Published On: Sat, Jan 11th, 2014

Pants on Fire: Proselytizers falsely linking pollution with Hinduism

This article clearly exposes how vested Interests mislead people into thinking that something is wrong with India and by implicationg with Hinduism.  Taking statistics out of context one can easily create many mirages. For instance, here they talk about pollution in Indian rivers and add a couple of Hindu beliefs that add to the pollution. They do not bother to mention that the amount of pollution caused by dead bodies or Ganesha images is *negligeble* in both quantity and toxicity compared to the industrial effluents sent out by greedy industrialists. Moreover the Ganesha idols are by law mandated to be bio-degradable and non toxic!  

In fact an analysis of the pollution in the Cooum river in Chennai showed that the largest pollutor was the State Government.  They also forget to mention that the Christian nations are almost destroying the earth with high amounts of carbon emissions many many times more than this issue and causing the melting of polar ice caps. They fail to mention that the Christian practices of burying the dead are lot more unsanitory and can lead to epidemics and many cities in the western world are moving to cremation. Turning attention away from the real problems facing Humanity is the way the greedy industrial nations can continue their dominance. 


HinduismNow! STRONGLY condemns such dirty tactics used by the politics based religions that want to convert people rather than elevate their consciousness and help them out of their problems. Sanathana Hindu Dharma is the only religion that helps you overcome the fundamental problems that comes out of your self doubt and self hatred and make you free rather than call you a sinner and exploit your self doubt.

Please comment below and make your VOICE heard! 




Religious rituals play major part in India's river pollution

Dunking of statues, bathing in rivers associated with Hinduism has rendered many rivers unsafe

India's chief source of water, its more than 400 rivers, is swiftly becoming unsafe for both drinking and bathing. While industrial pollution plays a major part in this worrying trend, religious rituals associated with Hinduism is also playing an import role. The disposal of cremated bodies into rivers and the dunking of statues are all making a lot of India's waterways toxic.waterways brings environmentally unsafe paint and products into sources for drinking and bathing.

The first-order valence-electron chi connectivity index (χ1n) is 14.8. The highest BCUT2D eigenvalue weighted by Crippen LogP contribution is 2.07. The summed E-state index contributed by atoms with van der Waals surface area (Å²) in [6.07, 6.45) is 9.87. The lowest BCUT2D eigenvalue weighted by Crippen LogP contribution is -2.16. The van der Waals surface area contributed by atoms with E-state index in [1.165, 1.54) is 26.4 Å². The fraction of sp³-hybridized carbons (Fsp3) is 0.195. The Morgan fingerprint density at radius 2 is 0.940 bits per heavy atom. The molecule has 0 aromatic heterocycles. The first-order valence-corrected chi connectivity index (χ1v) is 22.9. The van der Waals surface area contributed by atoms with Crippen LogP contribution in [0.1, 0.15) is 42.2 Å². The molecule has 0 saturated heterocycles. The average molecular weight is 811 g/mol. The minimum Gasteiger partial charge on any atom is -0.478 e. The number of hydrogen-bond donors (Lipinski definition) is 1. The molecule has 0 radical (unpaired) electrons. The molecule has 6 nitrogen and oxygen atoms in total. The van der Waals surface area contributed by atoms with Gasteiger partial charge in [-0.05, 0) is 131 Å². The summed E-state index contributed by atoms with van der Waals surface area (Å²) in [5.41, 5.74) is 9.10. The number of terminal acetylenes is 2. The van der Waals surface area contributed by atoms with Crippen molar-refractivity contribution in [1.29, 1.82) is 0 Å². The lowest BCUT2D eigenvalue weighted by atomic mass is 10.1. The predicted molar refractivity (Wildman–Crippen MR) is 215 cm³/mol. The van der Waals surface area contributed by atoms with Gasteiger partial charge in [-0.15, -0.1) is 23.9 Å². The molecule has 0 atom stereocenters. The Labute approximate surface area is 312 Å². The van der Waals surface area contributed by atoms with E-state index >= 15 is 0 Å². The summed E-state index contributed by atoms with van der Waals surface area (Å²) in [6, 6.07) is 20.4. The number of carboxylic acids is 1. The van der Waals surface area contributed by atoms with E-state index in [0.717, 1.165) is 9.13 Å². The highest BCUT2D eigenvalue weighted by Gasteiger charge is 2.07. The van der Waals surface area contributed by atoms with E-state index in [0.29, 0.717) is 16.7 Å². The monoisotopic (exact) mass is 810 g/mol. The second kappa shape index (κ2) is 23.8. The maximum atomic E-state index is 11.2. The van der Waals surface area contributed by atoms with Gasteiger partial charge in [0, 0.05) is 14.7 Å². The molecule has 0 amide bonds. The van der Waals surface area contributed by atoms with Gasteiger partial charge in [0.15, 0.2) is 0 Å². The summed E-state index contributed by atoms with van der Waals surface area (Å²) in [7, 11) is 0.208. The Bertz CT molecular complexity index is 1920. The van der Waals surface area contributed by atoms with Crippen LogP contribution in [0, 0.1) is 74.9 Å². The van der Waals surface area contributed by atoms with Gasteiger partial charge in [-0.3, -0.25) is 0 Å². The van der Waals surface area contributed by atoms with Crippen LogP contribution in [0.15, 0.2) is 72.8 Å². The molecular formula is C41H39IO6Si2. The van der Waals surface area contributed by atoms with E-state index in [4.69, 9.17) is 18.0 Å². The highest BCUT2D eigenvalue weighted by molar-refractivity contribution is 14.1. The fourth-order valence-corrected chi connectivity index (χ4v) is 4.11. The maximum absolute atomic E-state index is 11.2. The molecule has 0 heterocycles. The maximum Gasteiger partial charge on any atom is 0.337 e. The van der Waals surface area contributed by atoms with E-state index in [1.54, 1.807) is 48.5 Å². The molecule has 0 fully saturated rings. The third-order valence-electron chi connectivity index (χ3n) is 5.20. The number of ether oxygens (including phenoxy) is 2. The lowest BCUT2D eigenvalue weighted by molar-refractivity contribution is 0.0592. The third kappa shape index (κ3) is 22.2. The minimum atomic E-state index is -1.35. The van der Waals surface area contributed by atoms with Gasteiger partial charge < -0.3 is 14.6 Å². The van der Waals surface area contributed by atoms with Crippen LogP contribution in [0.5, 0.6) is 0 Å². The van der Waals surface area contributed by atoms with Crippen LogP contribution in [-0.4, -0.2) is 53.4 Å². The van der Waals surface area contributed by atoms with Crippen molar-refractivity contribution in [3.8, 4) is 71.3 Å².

LOS ANGELES, CA (Catholic Online) – Statues of Hindu gods, flowers, pots and ashes are thrown into Indian rivers daily without a thought. Several Hindu rituals make it mandatory for people to use rivers as a vital component.

A highlight of several major Hindu Indian festivals, statues dunked into the waterways feature paint and decorations not environmentally friendly. This pollutes the rivers, which in turn affects the flora and fauna. Throughout the months of September and October, thousands of statues are immersed.

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Hinduism also declares that it is mandatory to cremate the dead and scatter their ashes in a river. Hindus believe the dead will not attain salvation if the last remains are not immersed.

Another Hindu practice includes floating the corpses of holy men, pregnant women, people with leprosy or chicken pox, people bitten by snakes, those who commit suicide, the poor and children below five years old in the water in order to decompose.

"Earlier, if a body was floated in the river, it was consumed by crocodiles, but these days there are no crocodiles left in rivers because of the pollution. So these dead bodies only add to the filth and pollution in the river," Rajender Singh says. Singh has been campaigning for the cleaning of several small and big rivers in the country for more than 30 years.

"There is not a single river in the country that is without pollution," Singh says, who is also known by the mimicker of "the Waterman of India." "The rivers these days have become sewage canals that carry our filth." 

Various groups have since risen up to battle this practice. One of them is Yamuna Network, a nonprofit coalition of like-minded organizations and individuals whose sole purpose is to stop the Yamuna River from being diverted and to prevent waste from entering into it. 

"On the one hand rivers are revered by us," he said, "and on the other, we have no problem in putting all our rubbish into them." Convener Manoj Mishra says.

Mishra is very much aware of the cultural weight that the organization seeks to change. "It is not easy to change people's mentality overnight," Mishra says. "The government needs to provide them alternatives like creating immersion sites for religious ceremonies near rivers." 

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